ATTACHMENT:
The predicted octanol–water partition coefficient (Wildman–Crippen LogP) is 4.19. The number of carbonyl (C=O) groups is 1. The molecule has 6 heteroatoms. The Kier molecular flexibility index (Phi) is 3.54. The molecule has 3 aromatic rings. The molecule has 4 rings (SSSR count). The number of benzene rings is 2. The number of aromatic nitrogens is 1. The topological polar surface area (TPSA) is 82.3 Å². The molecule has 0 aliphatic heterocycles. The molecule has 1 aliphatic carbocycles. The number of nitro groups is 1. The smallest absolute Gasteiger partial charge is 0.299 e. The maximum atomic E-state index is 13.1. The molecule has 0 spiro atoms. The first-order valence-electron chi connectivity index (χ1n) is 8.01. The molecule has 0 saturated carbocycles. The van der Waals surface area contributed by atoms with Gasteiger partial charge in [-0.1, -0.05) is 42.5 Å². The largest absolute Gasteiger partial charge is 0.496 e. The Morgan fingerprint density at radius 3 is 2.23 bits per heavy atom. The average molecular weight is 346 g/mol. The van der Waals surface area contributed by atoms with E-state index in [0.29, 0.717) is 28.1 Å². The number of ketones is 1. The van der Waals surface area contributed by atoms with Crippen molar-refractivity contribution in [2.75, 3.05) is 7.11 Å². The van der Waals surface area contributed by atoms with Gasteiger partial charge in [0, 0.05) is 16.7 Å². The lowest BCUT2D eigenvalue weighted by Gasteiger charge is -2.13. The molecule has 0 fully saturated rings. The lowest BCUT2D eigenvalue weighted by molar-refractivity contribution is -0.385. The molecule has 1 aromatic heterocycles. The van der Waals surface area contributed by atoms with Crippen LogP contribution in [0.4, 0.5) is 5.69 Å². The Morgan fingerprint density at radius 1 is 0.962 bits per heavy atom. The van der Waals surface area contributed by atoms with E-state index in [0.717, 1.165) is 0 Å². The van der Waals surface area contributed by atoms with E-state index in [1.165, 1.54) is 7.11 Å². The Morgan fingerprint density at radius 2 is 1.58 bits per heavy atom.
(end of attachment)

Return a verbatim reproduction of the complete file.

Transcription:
The predicted octanol–water partition coefficient (Wildman–Crippen LogP) is 4.19. The number of carbonyl (C=O) groups is 1. The molecule has 6 heteroatoms. The Kier molecular flexibility index (Phi) is 3.54. The molecule has 3 aromatic rings. The molecule has 4 rings (SSSR count). The number of benzene rings is 2. The number of aromatic nitrogens is 1. The topological polar surface area (TPSA) is 82.3 Å². The molecule has 0 aliphatic heterocycles. The molecule has 1 aliphatic carbocycles. The number of nitro groups is 1. The smallest absolute Gasteiger partial charge is 0.299 e. The maximum atomic E-state index is 13.1. The molecule has 0 spiro atoms. The first-order valence-electron chi connectivity index (χ1n) is 8.01. The molecule has 0 saturated carbocycles. The van der Waals surface area contributed by atoms with Gasteiger partial charge in [-0.1, -0.05) is 42.5 Å². The largest absolute Gasteiger partial charge is 0.496 e. The Morgan fingerprint density at radius 3 is 2.23 bits per heavy atom. The average molecular weight is 346 g/mol. The van der Waals surface area contributed by atoms with E-state index in [0.29, 0.717) is 28.1 Å². The number of ketones is 1. The van der Waals surface area contributed by atoms with Crippen molar-refractivity contribution in [2.75, 3.05) is 7.11 Å². The van der Waals surface area contributed by atoms with Gasteiger partial charge in [0, 0.05) is 16.7 Å². The lowest BCUT2D eigenvalue weighted by Gasteiger charge is -2.13. The molecule has 0 fully saturated rings. The lowest BCUT2D eigenvalue weighted by molar-refractivity contribution is -0.385. The molecule has 1 aromatic heterocycles. The van der Waals surface area contributed by atoms with Crippen LogP contribution in [0.4, 0.5) is 5.69 Å². The Morgan fingerprint density at radius 1 is 0.962 bits per heavy atom. The van der Waals surface area contributed by atoms with E-state index in [0.717, 1.165) is 0 Å². The van der Waals surface area contributed by atoms with E-state index in [1.165, 1.54) is 7.11 Å². The Morgan fingerprint density at radius 2 is 1.58 bits per heavy atom.